Utah Stories from the Beehive Archive

The Glorious Gardo House (Part 1)


Dublin Core


The Glorious Gardo House (Part 1)


The unusual history of a remarkable mansion in downtown Salt Lake City.

Downtown Salt Lake City was once home to a famously opulent Victorian mansion with an extraordinary history. Construction of the Gardo House began in 1873 on the southwest corner of State Street and South Temple. Built by LDS Church President Brigham Young, its purpose was to host traveling dignitaries, but rumors circulated that it was actually for Young’s favorite wife, Amelia Folsom, and was thus nicknamed ‘Amelia’s Palace.’

When the mansion was completed, it had four levels, a tower, a spiral staircase, and intricate woodwork carved from black walnut. Elegant furnishings and paintings graced the rooms. Its opulence would become famous, but Brigham Young, who died in 1877, never lived to see the mansion finished.

John Taylor, who succeeded Young as LDS Church president, was uncomfortable with the lavishness of the Gardo House, but because it was the official parsonage for church presidents, he reluctantly moved in when the house was completed in 1882. But Taylor would soon have bigger problems than public perceptions of excessive luxury. That same year, the US Congress passed the Edmunds Act, which made polygamy a felony. Taylor, who was a polygamist, went into hiding when federal officers arrived in Utah to enforce the new law.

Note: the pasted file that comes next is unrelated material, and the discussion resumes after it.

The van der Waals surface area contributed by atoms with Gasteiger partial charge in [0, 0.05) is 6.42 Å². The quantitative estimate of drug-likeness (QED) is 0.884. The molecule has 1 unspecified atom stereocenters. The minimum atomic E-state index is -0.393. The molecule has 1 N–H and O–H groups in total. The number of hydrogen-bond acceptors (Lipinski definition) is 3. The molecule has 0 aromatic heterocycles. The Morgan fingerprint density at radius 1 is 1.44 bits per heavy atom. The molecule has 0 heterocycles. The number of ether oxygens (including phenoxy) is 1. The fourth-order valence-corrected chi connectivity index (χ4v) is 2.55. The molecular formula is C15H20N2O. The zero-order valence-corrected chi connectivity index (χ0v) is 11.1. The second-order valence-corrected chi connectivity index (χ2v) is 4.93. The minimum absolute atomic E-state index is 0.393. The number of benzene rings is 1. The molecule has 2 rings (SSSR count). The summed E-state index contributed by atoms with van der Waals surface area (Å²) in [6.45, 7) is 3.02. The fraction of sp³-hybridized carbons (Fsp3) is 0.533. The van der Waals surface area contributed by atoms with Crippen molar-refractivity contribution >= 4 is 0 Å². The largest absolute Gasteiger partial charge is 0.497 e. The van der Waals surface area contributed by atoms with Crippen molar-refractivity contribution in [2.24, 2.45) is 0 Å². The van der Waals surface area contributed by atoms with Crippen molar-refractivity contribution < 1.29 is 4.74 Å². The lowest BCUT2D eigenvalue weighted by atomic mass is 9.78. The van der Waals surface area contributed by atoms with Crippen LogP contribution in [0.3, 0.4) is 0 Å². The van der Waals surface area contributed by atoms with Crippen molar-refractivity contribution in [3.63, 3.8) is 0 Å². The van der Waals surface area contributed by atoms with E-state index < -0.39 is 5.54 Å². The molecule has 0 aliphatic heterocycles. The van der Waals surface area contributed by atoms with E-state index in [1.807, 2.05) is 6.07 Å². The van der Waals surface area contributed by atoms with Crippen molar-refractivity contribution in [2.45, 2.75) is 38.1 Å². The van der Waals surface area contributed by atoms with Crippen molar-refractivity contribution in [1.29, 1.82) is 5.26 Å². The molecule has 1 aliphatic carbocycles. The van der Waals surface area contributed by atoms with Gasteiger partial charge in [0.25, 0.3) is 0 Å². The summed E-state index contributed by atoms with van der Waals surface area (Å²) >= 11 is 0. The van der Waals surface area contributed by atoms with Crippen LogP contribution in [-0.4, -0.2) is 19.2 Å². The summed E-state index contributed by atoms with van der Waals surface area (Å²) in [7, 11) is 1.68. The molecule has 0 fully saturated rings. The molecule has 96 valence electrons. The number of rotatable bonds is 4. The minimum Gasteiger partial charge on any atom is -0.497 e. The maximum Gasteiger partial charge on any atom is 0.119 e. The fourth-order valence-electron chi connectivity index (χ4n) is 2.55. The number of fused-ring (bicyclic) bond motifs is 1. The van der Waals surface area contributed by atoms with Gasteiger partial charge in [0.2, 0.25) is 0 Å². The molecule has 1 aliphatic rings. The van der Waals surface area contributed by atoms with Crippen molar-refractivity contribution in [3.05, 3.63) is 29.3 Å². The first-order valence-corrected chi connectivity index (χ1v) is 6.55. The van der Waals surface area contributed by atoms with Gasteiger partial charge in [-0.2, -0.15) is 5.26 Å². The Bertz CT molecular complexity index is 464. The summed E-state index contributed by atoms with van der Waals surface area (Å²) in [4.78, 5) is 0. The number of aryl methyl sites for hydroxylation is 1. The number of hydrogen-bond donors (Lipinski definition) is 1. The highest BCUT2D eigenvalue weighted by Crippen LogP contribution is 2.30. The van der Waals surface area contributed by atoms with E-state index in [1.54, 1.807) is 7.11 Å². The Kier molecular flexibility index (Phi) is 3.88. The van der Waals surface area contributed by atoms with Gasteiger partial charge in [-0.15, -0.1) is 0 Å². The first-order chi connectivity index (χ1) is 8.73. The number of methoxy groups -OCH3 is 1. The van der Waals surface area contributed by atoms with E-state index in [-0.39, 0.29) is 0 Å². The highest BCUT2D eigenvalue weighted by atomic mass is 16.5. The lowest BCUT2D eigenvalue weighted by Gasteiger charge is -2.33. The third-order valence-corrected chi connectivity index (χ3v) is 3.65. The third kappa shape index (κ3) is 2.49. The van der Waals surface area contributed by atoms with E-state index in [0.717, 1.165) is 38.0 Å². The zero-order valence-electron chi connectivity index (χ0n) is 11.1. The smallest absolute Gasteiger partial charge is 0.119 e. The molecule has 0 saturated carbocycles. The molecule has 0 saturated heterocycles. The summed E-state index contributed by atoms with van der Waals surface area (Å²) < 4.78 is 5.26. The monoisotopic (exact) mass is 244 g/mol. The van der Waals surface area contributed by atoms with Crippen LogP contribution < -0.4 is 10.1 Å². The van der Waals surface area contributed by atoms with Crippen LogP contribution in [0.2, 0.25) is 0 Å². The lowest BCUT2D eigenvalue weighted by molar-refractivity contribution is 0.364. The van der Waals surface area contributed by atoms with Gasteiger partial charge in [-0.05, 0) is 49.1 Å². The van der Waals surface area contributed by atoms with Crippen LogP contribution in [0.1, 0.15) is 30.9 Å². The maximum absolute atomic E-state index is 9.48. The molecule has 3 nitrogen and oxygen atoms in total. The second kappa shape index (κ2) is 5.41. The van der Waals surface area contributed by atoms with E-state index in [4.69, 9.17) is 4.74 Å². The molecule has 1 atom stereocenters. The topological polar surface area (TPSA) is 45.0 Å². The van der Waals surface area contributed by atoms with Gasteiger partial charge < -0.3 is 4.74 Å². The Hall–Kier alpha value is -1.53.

Federal marshals raided Mormon households to search for offenders, and the Gardo House became a refuge for those fleeing the law. The Gardo House itself was raided several times, but Taylor's tough-minded sister, Agnes Schwartz, often held marshals at the door, demanding to see proper warrants. When lawmen did gain access, their searches were often fruitless because the mansion was fitted out with hiding places, such as hollowed walls and mattresses, and even a false ceiling in the tower.

Taylor died in hiding in 1887. That same year, Congress tightened the screws even further and passed the Edmunds-Tucker Act, which disincorporated the LDS Church and confiscated its property. The Gardo House, along with other Church holdings, was seized by federal authorities.


Megan van Frank for Utah Humanities © 2011


Image: Gardo House. A large house with detailed architecture. Note on the back of photo reads "Amelia Palace built for his favorite wife, now occupied by President Taylor". c. 1875-1883. Courtesy of L. Tom Perry Special Collections, Brigham Young University. 

See Sandra Dawn Brimhall, Mark D. Curtis, and Alan Barnett, “The Gardo House: A History of the Mansion and Its Occupants,” Utah Historical Quarterly, volume 68, number 1, winter 2000, pp. 4-37.


The Beehive Archive is a production of Utah Humanities. Find sources and the whole collection of past episodes at www.utahhumanities.org